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Another possible explanation can be found in Karl Jung’s theory of synchronicity. Synchronicity can be defined as “the simultaneous occurrence of events that appear significantly related but have no discernible causal connection.” Jung was fascinated with the tarot and worked extensively with the I-Ching, a Chinese form of divination based on the same principles. Sometimes in life we are gifted with “meaningful coincidences.” Can you think of a time (or several times) where you were simply in the right place at the right time?

By deliberately shuffling the cards we are invoking synchronicity into our lives and the cards will ‘just happen’ to arrange themselves into an order which tells us something useful about ourselves or the question we have asked.

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Different areas of psychic study credit the subconscious mind with an entire array of powers and abilities of which we are generally unaware. As an explanation for the tarot, it is usually supposed that in some way the subconscious mind ‘knows’ the order of the cards and through the shuffle, re-orders them so that they will lay out in an order which conveys a useful meaning to the person performing the spread, based on insights that the subconscious mind presumably already had.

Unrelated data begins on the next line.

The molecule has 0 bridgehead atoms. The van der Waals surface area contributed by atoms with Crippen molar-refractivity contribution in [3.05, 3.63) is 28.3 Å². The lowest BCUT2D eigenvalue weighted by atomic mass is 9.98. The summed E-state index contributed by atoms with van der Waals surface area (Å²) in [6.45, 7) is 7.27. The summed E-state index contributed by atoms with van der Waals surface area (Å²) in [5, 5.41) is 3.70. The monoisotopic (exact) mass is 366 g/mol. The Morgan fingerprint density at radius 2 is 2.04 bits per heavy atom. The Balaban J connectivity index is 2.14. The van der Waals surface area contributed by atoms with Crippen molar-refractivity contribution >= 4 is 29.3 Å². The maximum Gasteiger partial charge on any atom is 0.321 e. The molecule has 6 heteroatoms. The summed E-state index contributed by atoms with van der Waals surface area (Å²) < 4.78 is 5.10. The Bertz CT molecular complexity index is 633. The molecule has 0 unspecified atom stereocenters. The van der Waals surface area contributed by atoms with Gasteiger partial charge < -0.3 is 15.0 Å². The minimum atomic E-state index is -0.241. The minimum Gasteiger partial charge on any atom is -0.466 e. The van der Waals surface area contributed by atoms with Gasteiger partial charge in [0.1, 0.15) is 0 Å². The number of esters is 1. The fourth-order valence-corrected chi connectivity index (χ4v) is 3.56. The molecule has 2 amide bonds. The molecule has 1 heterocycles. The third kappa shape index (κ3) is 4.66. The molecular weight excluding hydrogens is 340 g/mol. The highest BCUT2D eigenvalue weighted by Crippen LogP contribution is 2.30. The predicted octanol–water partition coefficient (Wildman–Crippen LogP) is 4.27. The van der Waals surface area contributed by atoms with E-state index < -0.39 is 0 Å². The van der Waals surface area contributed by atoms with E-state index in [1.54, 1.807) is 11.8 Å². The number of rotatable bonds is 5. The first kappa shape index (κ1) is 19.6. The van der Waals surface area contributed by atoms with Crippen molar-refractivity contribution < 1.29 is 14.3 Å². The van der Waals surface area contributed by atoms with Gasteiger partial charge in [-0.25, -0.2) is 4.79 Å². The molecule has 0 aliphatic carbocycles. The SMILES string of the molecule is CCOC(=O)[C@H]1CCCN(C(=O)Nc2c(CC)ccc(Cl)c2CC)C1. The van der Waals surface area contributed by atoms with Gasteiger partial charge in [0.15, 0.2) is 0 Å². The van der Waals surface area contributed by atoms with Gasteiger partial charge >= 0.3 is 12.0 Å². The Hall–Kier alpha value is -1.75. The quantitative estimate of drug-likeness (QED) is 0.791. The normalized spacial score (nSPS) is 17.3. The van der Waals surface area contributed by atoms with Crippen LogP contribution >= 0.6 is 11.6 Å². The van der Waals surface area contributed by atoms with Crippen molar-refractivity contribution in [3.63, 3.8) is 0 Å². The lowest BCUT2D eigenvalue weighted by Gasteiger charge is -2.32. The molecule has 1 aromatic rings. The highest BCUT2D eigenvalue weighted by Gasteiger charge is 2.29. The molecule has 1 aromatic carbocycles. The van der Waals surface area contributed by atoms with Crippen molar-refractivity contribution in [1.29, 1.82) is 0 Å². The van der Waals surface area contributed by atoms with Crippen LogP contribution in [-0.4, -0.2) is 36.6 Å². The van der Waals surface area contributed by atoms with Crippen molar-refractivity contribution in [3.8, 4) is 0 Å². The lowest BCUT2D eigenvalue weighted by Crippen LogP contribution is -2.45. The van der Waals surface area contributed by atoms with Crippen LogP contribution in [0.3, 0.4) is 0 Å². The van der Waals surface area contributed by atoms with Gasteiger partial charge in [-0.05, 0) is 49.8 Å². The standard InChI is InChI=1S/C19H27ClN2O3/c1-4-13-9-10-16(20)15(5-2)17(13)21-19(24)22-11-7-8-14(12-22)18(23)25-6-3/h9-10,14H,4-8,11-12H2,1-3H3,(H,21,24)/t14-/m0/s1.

Lastly, let’s not rule out magic (or magick). Magic means ‘to make events occur in conformity to your will’. In this case, the will of the reader is that the cards will arrange themselves in a meaningful way, in order to reveal something useful. The magical explanation is simply that this focused intent is enough to make the cards arrange themselves in a useful way. This involves accepting as an explanation that magic is real – the Universe really does respond and change according to the will of an individual. It also suggests there is some skill required in ‘making the tarot work’ as well as simply interpreting the cards. A deck of tarot cards is believed to be particularly susceptible to this form of magical influence, because of the way the cards are read.